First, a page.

(Incidental aside: I really appreciated this response to the Independent’s interview at The Art of Uncertainty, and it has a great line on how the Christian faith is built on personal experiences)

So I’ve been reading a lot, thinking a lot, praying a lot, drinking wine with trusted friends and talking about it a lot since I wrote about the same-sex marriage question a year ago - and I still don’t have any answers. The only thing I know that I do know is that we, as a church, have got to get better at this. We have got to stop making people feel so ashamed and so scared of who they are and what we think of them that they turn anywhere for any support, any love,of any kind. And everything in that interview with Vicky Beeching cries it to me ten times louder than before.

But trying to work out how we get better at it? That one is really hard.

Which is where the Brueggemann I’ve been reading today comes in. It’s about what it means to imagine a different future in a way that can break open the present and build something better - something that is more in line with the world God wants to see. For example, a selection of quotes that decided to hammer me in between the eyeballs:

“The reality emerging out of the Exodus is not just a new religion or a new religious idea or a vision of freedom but the emergence of a new social community in history”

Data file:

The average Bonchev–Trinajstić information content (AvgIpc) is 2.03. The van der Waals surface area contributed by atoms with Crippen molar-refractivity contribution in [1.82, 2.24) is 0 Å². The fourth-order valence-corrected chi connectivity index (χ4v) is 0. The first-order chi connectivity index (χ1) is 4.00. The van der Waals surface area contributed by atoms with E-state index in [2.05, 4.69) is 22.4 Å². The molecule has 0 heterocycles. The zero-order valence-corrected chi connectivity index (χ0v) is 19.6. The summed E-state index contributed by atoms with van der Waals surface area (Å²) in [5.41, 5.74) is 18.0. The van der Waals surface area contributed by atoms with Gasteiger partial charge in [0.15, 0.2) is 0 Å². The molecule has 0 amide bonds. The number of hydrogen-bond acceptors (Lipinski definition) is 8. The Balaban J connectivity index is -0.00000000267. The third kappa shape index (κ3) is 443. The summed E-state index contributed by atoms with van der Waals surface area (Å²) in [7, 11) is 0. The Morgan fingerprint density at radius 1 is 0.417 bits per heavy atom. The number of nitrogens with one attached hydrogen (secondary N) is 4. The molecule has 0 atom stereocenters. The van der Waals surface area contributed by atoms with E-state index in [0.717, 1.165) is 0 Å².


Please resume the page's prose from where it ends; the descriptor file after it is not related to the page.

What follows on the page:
“The task of prophetic ministry is to nurture, nourish and evolve a consciousness and perception alternative to the consciousness and perception of the dominant culture around us.”

"There is a connection between the religion of static triumphalism and the politics of oppression and exploitation… We will not have a politics of justice and compassion unless we have a religion of God’s freedom.”

And most pertinently, he asks,

“What would such an alternative consciousness be like? … How can we have enough freedom to imagine and articulate a real historical newness in our situation? That is not to ask if this freedom is realistic or politically practical or economically viable. To begin with such questions is to concede everything to the [current situation] before we begin. We need to ask not whether it is realistic or practical, but whether it is imaginable.Imagination must come before implementation.”

And, yesssssss went my brain. Imagination must come before implementation. Breathe. Drop your shoulders. Open your eyes. Skip fourty steps forward and pretend that all the stuff lying around in the gap isn’t there. Where do you want to be standing, fourty steps forward?

What is the dream of a church that doesn’t put people through what people like Vicky go through with terrifying frequency?

Let go of worrying about the politics and the fractures and the personal morality and the interpretations of individual verses and the the am I doing it right and am I in or not-ness.  What would a church that met people where they were as who they are look like? What would that community of God’s people look like?

We can work out everything else after that.  Start at the end and work backwards. Go.

I’m still feel like I’m standing on the edge of the cliff. But I feel a whole lot better about the drop. I might dream on the way down.

comfort reading

in which radical readings of Romans are a *leeetle* bit scary